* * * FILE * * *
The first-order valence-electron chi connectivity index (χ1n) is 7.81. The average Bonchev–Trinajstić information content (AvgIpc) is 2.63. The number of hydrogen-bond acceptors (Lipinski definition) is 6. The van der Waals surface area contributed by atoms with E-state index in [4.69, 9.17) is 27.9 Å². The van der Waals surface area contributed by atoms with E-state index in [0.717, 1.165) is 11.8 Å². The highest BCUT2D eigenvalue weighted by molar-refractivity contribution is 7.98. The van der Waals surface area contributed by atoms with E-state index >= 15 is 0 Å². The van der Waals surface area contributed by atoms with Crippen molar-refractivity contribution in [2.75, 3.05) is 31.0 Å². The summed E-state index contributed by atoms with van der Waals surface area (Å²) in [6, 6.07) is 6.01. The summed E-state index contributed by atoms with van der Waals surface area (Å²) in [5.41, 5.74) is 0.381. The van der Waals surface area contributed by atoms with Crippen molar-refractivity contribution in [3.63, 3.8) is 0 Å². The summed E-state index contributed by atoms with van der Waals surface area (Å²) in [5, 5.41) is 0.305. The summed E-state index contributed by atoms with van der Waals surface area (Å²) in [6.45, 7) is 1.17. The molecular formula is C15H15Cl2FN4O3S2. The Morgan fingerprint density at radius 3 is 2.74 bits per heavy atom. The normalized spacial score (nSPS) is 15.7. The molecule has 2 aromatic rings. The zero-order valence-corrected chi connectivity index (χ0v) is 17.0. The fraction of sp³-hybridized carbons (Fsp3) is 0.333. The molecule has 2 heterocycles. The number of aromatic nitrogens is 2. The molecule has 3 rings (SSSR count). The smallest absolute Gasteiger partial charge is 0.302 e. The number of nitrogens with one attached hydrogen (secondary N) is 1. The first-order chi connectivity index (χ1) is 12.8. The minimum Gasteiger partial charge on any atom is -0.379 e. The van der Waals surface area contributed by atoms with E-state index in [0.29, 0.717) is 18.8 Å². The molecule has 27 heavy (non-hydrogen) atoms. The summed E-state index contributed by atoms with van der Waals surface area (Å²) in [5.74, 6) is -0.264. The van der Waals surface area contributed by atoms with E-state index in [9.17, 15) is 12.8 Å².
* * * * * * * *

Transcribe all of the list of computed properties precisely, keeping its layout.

The first-order valence-electron chi connectivity index (χ1n) is 7.81. The average Bonchev–Trinajstić information content (AvgIpc) is 2.63. The number of hydrogen-bond acceptors (Lipinski definition) is 6. The van der Waals surface area contributed by atoms with E-state index in [4.69, 9.17) is 27.9 Å². The van der Waals surface area contributed by atoms with E-state index in [0.717, 1.165) is 11.8 Å². The highest BCUT2D eigenvalue weighted by molar-refractivity contribution is 7.98. The van der Waals surface area contributed by atoms with E-state index >= 15 is 0 Å². The van der Waals surface area contributed by atoms with Crippen molar-refractivity contribution in [2.75, 3.05) is 31.0 Å². The summed E-state index contributed by atoms with van der Waals surface area (Å²) in [6, 6.07) is 6.01. The summed E-state index contributed by atoms with van der Waals surface area (Å²) in [5.41, 5.74) is 0.381. The van der Waals surface area contributed by atoms with Crippen molar-refractivity contribution in [3.63, 3.8) is 0 Å². The summed E-state index contributed by atoms with van der Waals surface area (Å²) in [5, 5.41) is 0.305. The summed E-state index contributed by atoms with van der Waals surface area (Å²) in [6.45, 7) is 1.17. The molecular formula is C15H15Cl2FN4O3S2. The Morgan fingerprint density at radius 3 is 2.74 bits per heavy atom. The normalized spacial score (nSPS) is 15.7. The molecule has 2 aromatic rings. The zero-order valence-corrected chi connectivity index (χ0v) is 17.0. The fraction of sp³-hybridized carbons (Fsp3) is 0.333. The molecule has 2 heterocycles. The number of aromatic nitrogens is 2. The molecule has 3 rings (SSSR count). The smallest absolute Gasteiger partial charge is 0.302 e. The number of nitrogens with one attached hydrogen (secondary N) is 1. The first-order chi connectivity index (χ1) is 12.8. The minimum Gasteiger partial charge on any atom is -0.379 e. The van der Waals surface area contributed by atoms with E-state index in [0.29, 0.717) is 18.8 Å². The molecule has 27 heavy (non-hydrogen) atoms. The summed E-state index contributed by atoms with van der Waals surface area (Å²) in [5.74, 6) is -0.264. The van der Waals surface area contributed by atoms with E-state index in [9.17, 15) is 12.8 Å².